"Feb. 11, 2013 -- If you're searching for a new car, a new house, or a new TV, you'll likely compare prices. If you're in the market for a new hip, though, that might not be easy, according to a study published online in JAMA Internal Medicine."...
(Generic versions may still be available.)
Disalcid Patient Information including How Should I Take
In this Article
- What is salsalate (Disalcid)?
- What are the possible side effects of salsalate (Disalcid)?
- What is the most important information I should know about salsalate (Disalcid)?
- What should I discuss with my healthcare provider before taking salsalate (Disalcid)?
- How should I take salsalate (Disalcid)?
- What happens if I miss a dose (Disalcid)?
- What happens if I overdose (Disalcid)?
- What should I avoid while taking salsalate (Disalcid)?
- What other drugs will affect salsalate (Disalcid)?
- Where can I get more information?
What should I discuss with my healthcare provider before taking salsalate (Disalcid)?
Salicylates may cause life-threatening heart or circulation problems such as heart attack or stroke, especially if you use it long term. Do not use salsalate just before or after heart bypass surgery (coronary artery bypass graft, or CABG).
Salicylates may also cause serious effects on the stomach or intestines, including bleeding or perforation (forming of a hole). These conditions can be fatal and can occur without warning while you are taking salsalate, especially in older adults.
You should not use this medication if you are allergic to aspirin or to an NSAID (non-steroidal anti-inflammatory drug).
To make sure you can safely take salsalate, tell your doctor if you have any of these other conditions:
- heart disease, high blood pressure, congestive heart failure;
- a history of stroke or heart attack;
- a stomach ulcer or intestinal bleeding;
- a bleeding or blood clotting disorder;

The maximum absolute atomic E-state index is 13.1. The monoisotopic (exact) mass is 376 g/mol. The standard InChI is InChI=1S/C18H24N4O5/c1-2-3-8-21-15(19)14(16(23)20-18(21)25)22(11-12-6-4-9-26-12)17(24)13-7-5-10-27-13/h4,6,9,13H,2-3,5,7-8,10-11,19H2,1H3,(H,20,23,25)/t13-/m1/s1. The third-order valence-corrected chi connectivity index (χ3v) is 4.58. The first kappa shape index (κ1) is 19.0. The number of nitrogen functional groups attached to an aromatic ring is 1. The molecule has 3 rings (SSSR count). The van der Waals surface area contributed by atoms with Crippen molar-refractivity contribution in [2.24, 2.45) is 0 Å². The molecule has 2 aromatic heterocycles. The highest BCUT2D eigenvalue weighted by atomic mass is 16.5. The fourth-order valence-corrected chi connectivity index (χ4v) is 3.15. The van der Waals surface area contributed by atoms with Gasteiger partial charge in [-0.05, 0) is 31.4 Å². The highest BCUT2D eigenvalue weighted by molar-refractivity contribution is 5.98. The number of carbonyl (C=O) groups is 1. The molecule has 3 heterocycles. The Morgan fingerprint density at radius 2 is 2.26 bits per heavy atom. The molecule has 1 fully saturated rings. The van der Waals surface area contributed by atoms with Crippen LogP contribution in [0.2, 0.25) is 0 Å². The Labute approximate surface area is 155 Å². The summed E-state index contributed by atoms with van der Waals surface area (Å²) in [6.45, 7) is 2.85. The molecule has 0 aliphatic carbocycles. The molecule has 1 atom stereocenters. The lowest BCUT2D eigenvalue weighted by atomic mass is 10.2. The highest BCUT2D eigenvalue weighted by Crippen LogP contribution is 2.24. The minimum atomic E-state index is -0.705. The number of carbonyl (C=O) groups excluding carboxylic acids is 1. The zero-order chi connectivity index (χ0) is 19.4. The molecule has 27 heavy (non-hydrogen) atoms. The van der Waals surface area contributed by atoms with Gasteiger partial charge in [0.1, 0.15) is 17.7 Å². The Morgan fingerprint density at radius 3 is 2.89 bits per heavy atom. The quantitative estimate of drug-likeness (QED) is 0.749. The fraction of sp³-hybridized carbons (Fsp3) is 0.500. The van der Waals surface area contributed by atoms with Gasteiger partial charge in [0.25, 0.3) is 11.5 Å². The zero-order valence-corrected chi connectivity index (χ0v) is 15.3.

- swelling or fluid retention;
- anemia (a lack of red blood cells);
- liver disease;
- kidney disease;
- an enzyme deficiency called glucose-6-phosphate dehydrogenase deficiency (G6PD);
- nasal polyps; or
- if you are dehydrated.
FDA pregnancy category C. Salsalate may be harmful to an unborn baby if the mother takes the medication during the last 3 months of pregnancy. Do not take this medication without telling your doctor if you are pregnant or plan to become pregnant during treatment.
Salsalate can pass into breast milk and may harm a nursing baby. Do not use this medication without telling your doctor if you are breast-feeding a baby.
This medication should not be given to a child or teenager who has a fever, especially if the child also has flu symptoms or chicken pox. Salicylates can cause a serious and sometimes fatal condition called Reye's syndrome in children.
Older adults may be more likely to have side effects from salsalate.
How should I take salsalate (Disalcid)?
Take exactly as prescribed by your doctor. Do not take in larger or smaller amounts or for longer than recommended. Follow the directions on your prescription label.
Salsalate may be taken up to 3 times per day. Follow your doctor's instructions.
Take the medicine with a full glass of water.
Take salsalate with food, milk, or an antacid if it upsets your stomach. To prevent stomach upset, do not lie down for at least 30 minutes after taking salsalate.
It may take up to 2 weeks before your symptoms improve. Keep using the medication as directed and tell your doctor if your symptoms do not improve after 2 weeks of treatment.
This medication can cause unusual results with certain medical tests. Tell any doctor who treats you that you are using salsalate.
If you need surgery, tell the surgeon ahead of time that you are using salsalate. You may need to stop using the medicine for a short time.
Store at room temperature away from moisture and heat.
Additional Disalcid Information
Report Problems to the Food and Drug Administration
You are encouraged to report negative side effects of prescription drugs to the FDA. Visit the FDA MedWatch website or call 1-800-FDA-1088.
Get the latest treatment options